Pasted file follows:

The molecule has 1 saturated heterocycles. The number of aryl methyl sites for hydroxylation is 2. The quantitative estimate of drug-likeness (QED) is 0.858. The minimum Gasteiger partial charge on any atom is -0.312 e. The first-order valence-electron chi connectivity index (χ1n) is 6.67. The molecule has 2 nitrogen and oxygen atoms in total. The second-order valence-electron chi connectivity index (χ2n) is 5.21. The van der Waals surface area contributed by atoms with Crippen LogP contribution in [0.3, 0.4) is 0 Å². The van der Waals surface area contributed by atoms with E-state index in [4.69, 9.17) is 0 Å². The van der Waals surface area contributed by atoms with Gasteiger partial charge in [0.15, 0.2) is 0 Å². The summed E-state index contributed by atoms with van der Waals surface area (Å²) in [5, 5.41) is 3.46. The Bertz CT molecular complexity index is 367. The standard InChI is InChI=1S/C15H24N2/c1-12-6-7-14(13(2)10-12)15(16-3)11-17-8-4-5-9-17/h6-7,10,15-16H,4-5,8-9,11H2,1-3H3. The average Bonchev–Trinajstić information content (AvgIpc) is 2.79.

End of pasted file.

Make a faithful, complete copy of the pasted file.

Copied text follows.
The molecule has 1 saturated heterocycles. The number of aryl methyl sites for hydroxylation is 2. The quantitative estimate of drug-likeness (QED) is 0.858. The minimum Gasteiger partial charge on any atom is -0.312 e. The first-order valence-electron chi connectivity index (χ1n) is 6.67. The molecule has 2 nitrogen and oxygen atoms in total. The second-order valence-electron chi connectivity index (χ2n) is 5.21. The van der Waals surface area contributed by atoms with Crippen LogP contribution in [0.3, 0.4) is 0 Å². The van der Waals surface area contributed by atoms with E-state index in [4.69, 9.17) is 0 Å². The van der Waals surface area contributed by atoms with Gasteiger partial charge in [0.15, 0.2) is 0 Å². The summed E-state index contributed by atoms with van der Waals surface area (Å²) in [5, 5.41) is 3.46. The Bertz CT molecular complexity index is 367. The standard InChI is InChI=1S/C15H24N2/c1-12-6-7-14(13(2)10-12)15(16-3)11-17-8-4-5-9-17/h6-7,10,15-16H,4-5,8-9,11H2,1-3H3. The average Bonchev–Trinajstić information content (AvgIpc) is 2.79.